Is It Safe to Get a Tattoo During Pregnancy?

If you're thinking of getting a tattoo during pregnancy, here's all the information you should know about it.
Is It Safe to Get a Tattoo During Pregnancy?
Maria del Carmen Hernandez

Written and verified by the dermatologist Maria del Carmen Hernandez.

Last update: 02 August, 2023

The question of whether or not it’s safe to get a tattoo during pregnancy has been around for a long time. Getting a tattoo means injecting ink into the body, so it’s best to avoid it. Whenever a person introduces a foreign substance into their body, there’s a risk to the health of the person and, in this case, also to the baby.

Is there a chance of infection or allergic reactions?

There’s a chance of developing an infection when a woman gets a tattoo during pregnancy. In addition, not all establishments meet minimum safety standards regarding hygiene, equipment, and needles. In fact, non-sterile needles can transmit hepatitis C, hepatitis B, and HIV.

The symptomatology of these diseases is very varied. For example, it can range from fatigue to fever and joint pain. Therefore, contracting these diseases is dangerous for pregnant women because they can transmit them to the baby. The tattoo can even become infected while the healing process is taking place. Therefore, it’s best to consult a doctor in case of the following signs and symptoms:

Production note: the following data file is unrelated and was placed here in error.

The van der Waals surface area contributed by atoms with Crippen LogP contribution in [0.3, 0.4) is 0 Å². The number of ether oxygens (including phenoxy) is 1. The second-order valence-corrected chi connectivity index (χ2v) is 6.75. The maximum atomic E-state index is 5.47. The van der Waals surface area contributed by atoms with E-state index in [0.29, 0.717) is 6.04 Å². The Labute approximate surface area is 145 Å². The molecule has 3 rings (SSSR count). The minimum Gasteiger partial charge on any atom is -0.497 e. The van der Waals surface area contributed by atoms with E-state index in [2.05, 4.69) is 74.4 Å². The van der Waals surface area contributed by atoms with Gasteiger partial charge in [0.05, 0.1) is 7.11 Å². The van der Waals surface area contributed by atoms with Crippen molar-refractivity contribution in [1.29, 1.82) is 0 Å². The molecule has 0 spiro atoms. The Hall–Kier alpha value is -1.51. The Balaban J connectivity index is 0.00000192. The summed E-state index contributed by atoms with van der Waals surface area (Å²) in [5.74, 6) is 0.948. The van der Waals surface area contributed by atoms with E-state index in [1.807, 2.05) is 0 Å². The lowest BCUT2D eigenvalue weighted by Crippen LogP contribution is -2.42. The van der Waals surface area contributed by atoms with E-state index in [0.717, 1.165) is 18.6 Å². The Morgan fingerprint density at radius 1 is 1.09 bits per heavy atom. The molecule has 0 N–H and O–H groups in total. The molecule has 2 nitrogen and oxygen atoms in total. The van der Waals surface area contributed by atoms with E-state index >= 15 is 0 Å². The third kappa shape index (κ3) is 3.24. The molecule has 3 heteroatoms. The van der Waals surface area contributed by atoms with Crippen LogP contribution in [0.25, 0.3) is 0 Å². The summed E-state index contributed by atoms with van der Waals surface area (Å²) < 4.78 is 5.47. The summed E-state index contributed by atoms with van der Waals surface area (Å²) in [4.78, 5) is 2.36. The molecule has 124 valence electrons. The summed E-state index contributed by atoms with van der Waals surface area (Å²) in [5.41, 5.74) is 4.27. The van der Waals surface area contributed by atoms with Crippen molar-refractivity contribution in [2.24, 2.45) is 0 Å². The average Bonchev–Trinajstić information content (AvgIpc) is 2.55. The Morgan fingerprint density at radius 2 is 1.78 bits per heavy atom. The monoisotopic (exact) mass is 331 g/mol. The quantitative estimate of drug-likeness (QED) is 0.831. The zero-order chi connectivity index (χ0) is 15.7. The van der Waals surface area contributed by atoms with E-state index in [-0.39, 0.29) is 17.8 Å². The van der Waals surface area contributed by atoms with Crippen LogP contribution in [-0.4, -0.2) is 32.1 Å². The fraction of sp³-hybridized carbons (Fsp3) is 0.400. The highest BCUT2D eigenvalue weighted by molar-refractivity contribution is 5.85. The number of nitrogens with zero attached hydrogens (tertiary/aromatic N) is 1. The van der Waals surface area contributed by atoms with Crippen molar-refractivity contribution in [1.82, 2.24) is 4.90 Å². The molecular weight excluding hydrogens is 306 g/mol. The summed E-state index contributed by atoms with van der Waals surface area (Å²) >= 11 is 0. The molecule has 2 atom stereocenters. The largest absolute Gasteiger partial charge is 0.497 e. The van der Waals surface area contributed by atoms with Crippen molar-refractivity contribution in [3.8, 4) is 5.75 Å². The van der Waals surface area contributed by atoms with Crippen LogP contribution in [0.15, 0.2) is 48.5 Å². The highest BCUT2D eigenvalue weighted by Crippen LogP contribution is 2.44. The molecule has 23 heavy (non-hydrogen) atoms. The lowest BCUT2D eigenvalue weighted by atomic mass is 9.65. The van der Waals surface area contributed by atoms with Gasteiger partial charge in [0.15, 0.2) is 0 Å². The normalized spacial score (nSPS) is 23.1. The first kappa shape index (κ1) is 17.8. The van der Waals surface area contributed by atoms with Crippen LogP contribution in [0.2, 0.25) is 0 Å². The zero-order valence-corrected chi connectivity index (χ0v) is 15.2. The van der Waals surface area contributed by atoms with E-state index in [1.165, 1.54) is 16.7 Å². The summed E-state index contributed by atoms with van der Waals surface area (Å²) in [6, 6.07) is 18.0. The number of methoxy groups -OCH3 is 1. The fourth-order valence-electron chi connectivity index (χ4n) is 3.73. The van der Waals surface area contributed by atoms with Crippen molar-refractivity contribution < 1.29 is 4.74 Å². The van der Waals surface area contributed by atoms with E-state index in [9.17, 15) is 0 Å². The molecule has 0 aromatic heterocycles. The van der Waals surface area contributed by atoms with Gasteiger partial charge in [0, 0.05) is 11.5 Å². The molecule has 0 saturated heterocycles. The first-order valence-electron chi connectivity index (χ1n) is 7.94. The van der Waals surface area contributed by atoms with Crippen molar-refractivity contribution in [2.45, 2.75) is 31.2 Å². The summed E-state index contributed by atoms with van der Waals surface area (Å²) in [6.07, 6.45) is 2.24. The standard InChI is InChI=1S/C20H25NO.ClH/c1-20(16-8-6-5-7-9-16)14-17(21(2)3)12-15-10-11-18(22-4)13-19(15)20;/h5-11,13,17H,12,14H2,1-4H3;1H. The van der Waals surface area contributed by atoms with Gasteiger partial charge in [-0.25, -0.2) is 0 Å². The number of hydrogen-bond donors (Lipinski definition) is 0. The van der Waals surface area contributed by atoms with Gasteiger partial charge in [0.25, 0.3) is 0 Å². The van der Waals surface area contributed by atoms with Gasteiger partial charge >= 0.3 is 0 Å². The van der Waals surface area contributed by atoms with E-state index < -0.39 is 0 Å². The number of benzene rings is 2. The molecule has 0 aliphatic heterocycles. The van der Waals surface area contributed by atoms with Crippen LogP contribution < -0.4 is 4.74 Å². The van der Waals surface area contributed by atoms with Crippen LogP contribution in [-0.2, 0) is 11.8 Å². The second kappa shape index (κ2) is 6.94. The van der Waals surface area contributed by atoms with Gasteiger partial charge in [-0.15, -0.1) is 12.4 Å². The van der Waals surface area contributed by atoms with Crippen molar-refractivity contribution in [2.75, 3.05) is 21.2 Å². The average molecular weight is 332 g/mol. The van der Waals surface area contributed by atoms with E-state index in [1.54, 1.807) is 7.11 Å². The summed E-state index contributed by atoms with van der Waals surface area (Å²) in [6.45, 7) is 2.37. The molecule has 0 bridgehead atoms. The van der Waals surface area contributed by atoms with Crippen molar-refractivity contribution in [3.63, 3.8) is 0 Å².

• Foul-smelling discharge
  • The presence of pus
  • Chills or perspiration
  • Elevated temperature

A 2016 review concluded that between 0.5 and 6.0% of people develop an infection as a result of a tattoo. In turn, an infection with a bacterial cause can worsen and develop into cellulitis (even more painful) or sepsis.

A woman getting a tattoo on her arm.
Getting an infection after getting a tattoo during pregnancy depends, to a greater extent, on the hygiene conditions of the site and the instruments used.

Local reactions to tattoos

A newly performed tattoo is an open wound, so it has a significant chance of developing an infection. Therefore, a person with a weakened immune system, such as a pregnant woman, may be at greater risk. In cases of local adverse reactions, the following signs may be observed around the tattoo:

  • Increased erythema and edema
  • Yellow crusting
  • Oozing of pus
  • Intense pain

Even the components of the inks can trigger an inflammatory reaction in the tattooed region. This is due to the fact that in their composition, they have several minerals that generate the tonality.

Skin changes during pregnancy

Hormonal alterations that occur during pregnancy generate changes in the skin. This not only expands to contain a pregnant uterus inside, but also becomes more sensitive and delicate.

These expansions of the skin can cause stretch marks on the skin surface and, consequently, affect the tattoo. In most cases, the abdomen and legs are the areas most frequently affected.

Hormonal changes can also cause hyperpigmentation of certain specific areas of the body or residual hyperpigmentation marks. In fact, 70% of pregnant women experience melasma.

How to perform a tattoo safely during pregnancy

If the decision is made to get a tattoo despite being pregnant, there are certain precautions that must be taken into account to ensure a safe content and p rocedure: